Posted by DrJeff on August 10th, 2009
Copyright 2009 | About this blog
This post is a Dr. Jeff’s Jeffism.
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There’s no sight like the sky on a cloudless night far from city lights. The heavens filled with seemingly countless stars is overwhelming. At those moments, I cannot help but wonder if on a planet orbiting that star over there might be someone also looking heavenward, and in their sky is our Sun as one star among many. It touches the depths of one’s soul to look up into the night sky and wonder who might be staring back.
All those stars you see are stars of the Milky Way galaxy, our city of stars. But the Milky Way contains far more than those dotting your sky. Many are too dim to be seen with the unaided eye. Yet a vast number of stars can be easily seen—you just need to recognize them. You see that double band of white light that arches from horizon to horizon above you? Those are Milky Way stars so numerous that they combine into a continuum of light stretching across the heavens. It’s as if milk was sprayed in a broad arch across the sky—which is the heart of the Greek creation story for the Milky Way. Why do I single out the Greeks? There’s is just one of many elegant creation stories embraced by human cultures over history and passed down from generation to generation. It’s because the english word ‘galaxy’ derives from the Greek ‘galaktos’ which means ‘milk’.
Take a look at the impressive photograph above. Those dots are all stars—stars of the Milky Way. (I hope you just said “WOW.”) It was taken by the Hubble Space Telescope in 1998. It’s the Sagittarius Star Cloud in the direction of our galaxy’s center. Yet the photo is of a tiny patch of sky. If you want to know how tiny, give a dime to a friend, have them walk 75 feet (23 meters) away from you and lift the dime over their head. Then see how much of the sky the dime covers up from where you’re standing. That’s the amount of sky in the photograph. Go ahead and try it with friends, with your child, or with your class.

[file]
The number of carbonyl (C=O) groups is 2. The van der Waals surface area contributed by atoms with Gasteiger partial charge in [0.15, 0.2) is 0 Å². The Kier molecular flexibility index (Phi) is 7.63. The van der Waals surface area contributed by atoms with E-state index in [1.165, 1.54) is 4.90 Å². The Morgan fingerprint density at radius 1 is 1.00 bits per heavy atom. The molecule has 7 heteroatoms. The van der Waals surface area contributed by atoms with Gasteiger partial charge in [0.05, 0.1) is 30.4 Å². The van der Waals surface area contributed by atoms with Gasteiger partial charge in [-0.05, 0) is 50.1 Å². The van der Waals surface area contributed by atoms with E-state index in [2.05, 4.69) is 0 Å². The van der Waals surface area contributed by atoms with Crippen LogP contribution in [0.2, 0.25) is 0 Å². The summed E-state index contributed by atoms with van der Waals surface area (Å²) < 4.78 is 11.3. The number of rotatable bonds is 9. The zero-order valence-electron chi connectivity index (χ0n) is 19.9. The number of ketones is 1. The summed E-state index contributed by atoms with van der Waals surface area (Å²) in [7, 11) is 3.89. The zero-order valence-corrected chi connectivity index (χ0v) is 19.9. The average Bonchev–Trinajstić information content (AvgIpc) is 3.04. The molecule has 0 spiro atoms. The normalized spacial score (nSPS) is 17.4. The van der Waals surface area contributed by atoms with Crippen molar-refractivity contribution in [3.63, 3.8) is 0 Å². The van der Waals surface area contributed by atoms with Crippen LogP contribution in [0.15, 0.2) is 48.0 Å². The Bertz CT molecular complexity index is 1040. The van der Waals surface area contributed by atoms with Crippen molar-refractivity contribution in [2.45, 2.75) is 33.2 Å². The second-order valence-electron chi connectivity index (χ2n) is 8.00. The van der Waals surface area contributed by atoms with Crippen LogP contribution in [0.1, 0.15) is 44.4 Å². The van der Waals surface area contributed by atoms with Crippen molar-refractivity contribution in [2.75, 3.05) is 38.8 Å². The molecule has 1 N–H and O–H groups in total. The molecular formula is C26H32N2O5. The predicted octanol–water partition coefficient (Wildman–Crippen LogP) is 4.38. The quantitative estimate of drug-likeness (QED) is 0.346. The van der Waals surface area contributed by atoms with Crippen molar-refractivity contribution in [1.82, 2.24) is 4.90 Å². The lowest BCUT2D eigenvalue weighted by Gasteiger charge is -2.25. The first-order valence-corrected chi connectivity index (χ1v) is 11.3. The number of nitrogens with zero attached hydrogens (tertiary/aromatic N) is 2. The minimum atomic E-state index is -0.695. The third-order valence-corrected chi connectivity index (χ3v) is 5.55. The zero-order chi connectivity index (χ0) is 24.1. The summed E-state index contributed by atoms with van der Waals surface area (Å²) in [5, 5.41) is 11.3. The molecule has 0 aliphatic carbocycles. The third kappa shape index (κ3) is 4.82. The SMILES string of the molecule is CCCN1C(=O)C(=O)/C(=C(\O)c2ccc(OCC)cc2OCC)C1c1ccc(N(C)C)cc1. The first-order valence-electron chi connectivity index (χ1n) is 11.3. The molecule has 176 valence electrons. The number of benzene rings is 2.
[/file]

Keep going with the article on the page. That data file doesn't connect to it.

You’ll notice I’ve drawn a white rectangle on the photo. The photo is big enough to contain about 175 of these rectangles. That’s the number of students in about 7 classrooms (if there are 25 students per class.)
The rectangle is special. It contains about 50 visible stars. How do I know? I zoomed in on the photograph, drew the rectangle, and adjusted its size so it contained 50 stars as best I could count them.
So in the photograph there are enough visible stars to give 50 to every one of the 175 students in the seven classes. That’s a lot of stars—about 8,750.
Now here’s the BIG question. How many stars are in the Milky Way Galaxy? And here’s the answer as a Dr. Jeff’s Jeffism:
There are likely enough stars in the Milky Way to give 50
to every human being on Earth.
Just think about that for a moment, and let it soak in. Now think about this—I’ve only handed out the stars of a single galaxy.
How did I calculate my Jeffism you ask?
I needed two pieces of information—the human population of Earth, and the number of stars in the Milky Way. I can get the first by going to the always handy World Population Clock that we’ve used here and here on BotU before. From the clock I see Earth now supports 6.78 BILLION humans!
So if there are 50 stars for every person on Earth, I’d have 50 x 6.78 billion stars total, or 339 BILLION stars—well within the predicted range for the number of Milky Way stars. Pretty cool huh.
Teachers and parents:
Have fun with your child or students by calculating how many Milky Way stars there are for everyone in their: school, city or town. state (if in the US), and nation. Assume there are 335 billion stars in the Milky Way.
Have you child or students research how many galaxies are estimated to be in the observable universe, and see if they can come up with a way to easily picture the total number of STARS in the observable universe. I have. It will be the subject of a future blog post. Promise.
Photo credit: NASA., ESA. and the Hubble Heritage Team (STScI/AURA). Note: the photo was taken using Hubble’s Wide Field Planetary Camera (WFPC) 2, with a field-of-view of 2.7 arc-minutes or 0.045 degrees.